Biden promotes infrastructure law, pushes social spending during Minnesota visit

President Joe Biden used his first trip to Minnesota as president to promote the recently passed $1.2 trillion infrastructure law and to press Congress for an even bigger climate change and social spending package.

The brisk visit, which saw the president spend just three hours on the ground, was to Minnesota's Second congressional district, likely of the nation's most competitive districts headed into the 2022 midterm elections. Biden noted how U.S. Rep. Angie Craig, who has held the seat since 2019, was a supporter of the newly signed legislation.

Biden toured the heavy trucking program at Dakota County Technical College before speaking to a small, masked audience of about 90 people that included numerous elected officials and representatives of the college.

"This law is going to do something historic," Biden said of the infrastructure law, which will send more than $6 billion to Minnesota in the form of road, bridge, broadband and water infrastructure spending. "It's going to rebuild the backbone of this nation."

Biden is pushing Congress to finish work on a $1.85 trillion package of climate and social initiatives in December, which he said would cap the cost of childcare for most families at 7 percent of income, create universal preschool for 3- and 4-year-old children, and funnel $10 billion into job training programs like the ones at DCTC.

"Frankly, I’m surprised not a single Republican in Congress is joining us in supporting it," the president said.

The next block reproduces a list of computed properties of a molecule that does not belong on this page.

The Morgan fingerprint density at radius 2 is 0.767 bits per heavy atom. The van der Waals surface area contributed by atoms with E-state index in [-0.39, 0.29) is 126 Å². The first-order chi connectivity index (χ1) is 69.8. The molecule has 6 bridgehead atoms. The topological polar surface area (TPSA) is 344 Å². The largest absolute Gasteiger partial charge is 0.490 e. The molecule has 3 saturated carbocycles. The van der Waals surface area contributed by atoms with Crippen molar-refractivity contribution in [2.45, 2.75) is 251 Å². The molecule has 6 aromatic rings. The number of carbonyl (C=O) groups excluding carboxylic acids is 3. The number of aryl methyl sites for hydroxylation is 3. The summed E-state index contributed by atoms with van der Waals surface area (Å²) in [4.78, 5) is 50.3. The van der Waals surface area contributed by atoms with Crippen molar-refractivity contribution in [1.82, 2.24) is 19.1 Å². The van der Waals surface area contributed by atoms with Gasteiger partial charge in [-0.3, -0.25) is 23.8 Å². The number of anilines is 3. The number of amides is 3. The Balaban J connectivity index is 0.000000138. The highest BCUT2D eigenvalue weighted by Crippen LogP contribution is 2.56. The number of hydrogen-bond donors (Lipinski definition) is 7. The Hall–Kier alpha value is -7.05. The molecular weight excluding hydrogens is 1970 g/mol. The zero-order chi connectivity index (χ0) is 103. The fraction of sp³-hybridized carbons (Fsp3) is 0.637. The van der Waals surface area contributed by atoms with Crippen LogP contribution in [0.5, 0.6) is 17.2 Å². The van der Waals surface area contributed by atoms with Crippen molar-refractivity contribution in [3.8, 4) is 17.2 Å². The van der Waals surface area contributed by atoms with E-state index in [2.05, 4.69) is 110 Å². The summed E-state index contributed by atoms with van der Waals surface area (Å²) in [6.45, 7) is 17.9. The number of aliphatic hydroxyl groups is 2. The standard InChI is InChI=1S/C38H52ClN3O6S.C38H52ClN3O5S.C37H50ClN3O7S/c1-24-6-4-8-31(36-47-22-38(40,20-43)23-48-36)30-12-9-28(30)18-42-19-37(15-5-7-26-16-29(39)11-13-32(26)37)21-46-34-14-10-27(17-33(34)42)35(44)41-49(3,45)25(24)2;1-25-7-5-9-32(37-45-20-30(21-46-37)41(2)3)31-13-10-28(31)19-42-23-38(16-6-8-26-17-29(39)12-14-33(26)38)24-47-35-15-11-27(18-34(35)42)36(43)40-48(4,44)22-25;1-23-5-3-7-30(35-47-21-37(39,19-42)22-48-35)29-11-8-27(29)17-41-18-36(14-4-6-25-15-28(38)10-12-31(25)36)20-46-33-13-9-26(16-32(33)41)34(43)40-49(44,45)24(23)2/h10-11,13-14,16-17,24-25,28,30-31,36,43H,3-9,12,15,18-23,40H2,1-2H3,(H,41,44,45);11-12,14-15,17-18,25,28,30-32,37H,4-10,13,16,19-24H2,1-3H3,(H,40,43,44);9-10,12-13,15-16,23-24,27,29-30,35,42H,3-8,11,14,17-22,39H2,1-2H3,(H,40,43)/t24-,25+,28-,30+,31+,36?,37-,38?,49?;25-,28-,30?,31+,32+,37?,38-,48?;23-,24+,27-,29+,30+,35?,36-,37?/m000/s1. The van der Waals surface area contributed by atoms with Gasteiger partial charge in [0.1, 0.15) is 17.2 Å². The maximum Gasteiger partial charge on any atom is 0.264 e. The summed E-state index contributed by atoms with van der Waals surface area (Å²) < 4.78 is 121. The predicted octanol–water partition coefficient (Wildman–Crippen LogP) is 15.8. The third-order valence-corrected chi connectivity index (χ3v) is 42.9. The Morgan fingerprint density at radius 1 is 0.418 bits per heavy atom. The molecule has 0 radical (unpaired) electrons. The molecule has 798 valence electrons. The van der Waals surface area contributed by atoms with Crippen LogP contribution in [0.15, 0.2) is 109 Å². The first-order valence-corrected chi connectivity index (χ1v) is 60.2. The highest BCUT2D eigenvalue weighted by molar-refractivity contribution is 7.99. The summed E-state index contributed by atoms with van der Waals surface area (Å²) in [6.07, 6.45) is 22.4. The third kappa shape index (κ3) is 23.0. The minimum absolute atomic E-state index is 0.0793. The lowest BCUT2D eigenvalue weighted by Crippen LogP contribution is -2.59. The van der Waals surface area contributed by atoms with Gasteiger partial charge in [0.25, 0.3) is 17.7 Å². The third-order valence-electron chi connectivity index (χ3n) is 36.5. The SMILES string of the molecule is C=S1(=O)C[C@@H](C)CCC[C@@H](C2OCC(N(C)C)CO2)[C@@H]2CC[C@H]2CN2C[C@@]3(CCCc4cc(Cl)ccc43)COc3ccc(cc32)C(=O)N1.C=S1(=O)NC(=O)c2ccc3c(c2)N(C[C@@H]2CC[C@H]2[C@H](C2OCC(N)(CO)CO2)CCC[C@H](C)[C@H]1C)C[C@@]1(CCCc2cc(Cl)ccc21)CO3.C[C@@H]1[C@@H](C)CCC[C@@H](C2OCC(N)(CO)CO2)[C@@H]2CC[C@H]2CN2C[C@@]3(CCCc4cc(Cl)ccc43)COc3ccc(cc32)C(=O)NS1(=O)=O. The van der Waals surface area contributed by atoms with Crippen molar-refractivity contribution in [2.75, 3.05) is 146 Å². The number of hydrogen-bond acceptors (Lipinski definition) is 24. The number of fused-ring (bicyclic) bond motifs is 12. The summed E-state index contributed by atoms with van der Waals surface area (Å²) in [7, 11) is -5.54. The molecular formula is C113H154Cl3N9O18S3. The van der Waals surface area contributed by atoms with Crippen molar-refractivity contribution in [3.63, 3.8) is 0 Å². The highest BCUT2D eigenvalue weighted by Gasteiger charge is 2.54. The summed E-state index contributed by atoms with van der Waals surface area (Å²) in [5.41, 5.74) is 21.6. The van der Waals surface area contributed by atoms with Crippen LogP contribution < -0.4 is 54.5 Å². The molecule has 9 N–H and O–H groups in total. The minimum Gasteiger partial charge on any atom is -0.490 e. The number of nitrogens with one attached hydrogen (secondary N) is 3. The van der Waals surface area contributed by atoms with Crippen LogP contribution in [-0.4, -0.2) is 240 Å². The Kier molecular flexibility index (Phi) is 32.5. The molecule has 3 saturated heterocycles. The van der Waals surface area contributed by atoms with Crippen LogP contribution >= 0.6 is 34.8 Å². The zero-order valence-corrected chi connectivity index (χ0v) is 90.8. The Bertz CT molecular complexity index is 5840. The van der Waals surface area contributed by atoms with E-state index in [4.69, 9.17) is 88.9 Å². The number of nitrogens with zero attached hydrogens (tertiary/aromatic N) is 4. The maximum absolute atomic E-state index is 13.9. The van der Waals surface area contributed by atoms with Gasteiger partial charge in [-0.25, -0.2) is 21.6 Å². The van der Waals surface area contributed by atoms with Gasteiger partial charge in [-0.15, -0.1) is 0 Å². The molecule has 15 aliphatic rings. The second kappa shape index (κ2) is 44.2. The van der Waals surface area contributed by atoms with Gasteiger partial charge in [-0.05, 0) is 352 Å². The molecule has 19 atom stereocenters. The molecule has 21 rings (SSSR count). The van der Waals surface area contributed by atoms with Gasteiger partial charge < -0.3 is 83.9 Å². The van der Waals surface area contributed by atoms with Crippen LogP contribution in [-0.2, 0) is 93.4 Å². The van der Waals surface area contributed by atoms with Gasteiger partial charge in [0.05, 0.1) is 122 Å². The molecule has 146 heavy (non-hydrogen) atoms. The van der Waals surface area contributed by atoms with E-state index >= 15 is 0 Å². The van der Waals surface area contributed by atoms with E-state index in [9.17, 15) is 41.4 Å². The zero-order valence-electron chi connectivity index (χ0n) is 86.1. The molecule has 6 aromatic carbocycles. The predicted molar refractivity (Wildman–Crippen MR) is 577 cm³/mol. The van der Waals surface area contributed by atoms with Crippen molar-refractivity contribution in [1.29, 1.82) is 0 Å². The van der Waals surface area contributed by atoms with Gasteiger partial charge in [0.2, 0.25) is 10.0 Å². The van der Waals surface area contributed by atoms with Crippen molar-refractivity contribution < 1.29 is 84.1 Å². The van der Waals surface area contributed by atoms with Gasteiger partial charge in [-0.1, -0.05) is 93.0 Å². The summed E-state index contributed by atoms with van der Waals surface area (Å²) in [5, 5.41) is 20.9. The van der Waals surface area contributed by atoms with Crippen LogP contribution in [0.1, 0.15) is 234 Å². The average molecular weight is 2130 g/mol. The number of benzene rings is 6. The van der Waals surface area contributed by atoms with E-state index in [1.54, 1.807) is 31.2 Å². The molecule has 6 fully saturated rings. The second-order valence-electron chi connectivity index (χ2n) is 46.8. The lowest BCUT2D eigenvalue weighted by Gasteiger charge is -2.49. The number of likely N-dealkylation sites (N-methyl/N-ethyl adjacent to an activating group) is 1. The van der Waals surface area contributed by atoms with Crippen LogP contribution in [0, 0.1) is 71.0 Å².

Biden dismissed concerns that passing trillions of dollars of new spending would fuel runaway inflation. The U.S. inflation rate is 6.2 percent year-over-year, eating almost all of the increases to Minnesota workers' average hourly earnings since this time a year ago.

High inflation was at the center of Minnesota Republicans' criticism of Biden ahead of his visit.

"The inflation is out of control," U.S. Rep. Pete Stauber, who represents the Eighth congressional district in northeast Minnesota, told reporters on a conference call. "We thought the 1970s was bad. We can’t go back to 1970. We have to move forward."

Biden briefly previewed an announcement scheduled for Thursday about his administration's plans to fight COVID-19 in the winter. He said the administration's strategy did not include "shutdowns and lockdowns" but booster shots, testing and mask-wearing.

Biden last visited Minnesota while a presidential candidate in September 2020. Then, he spoke at a union training facility in Hermantown.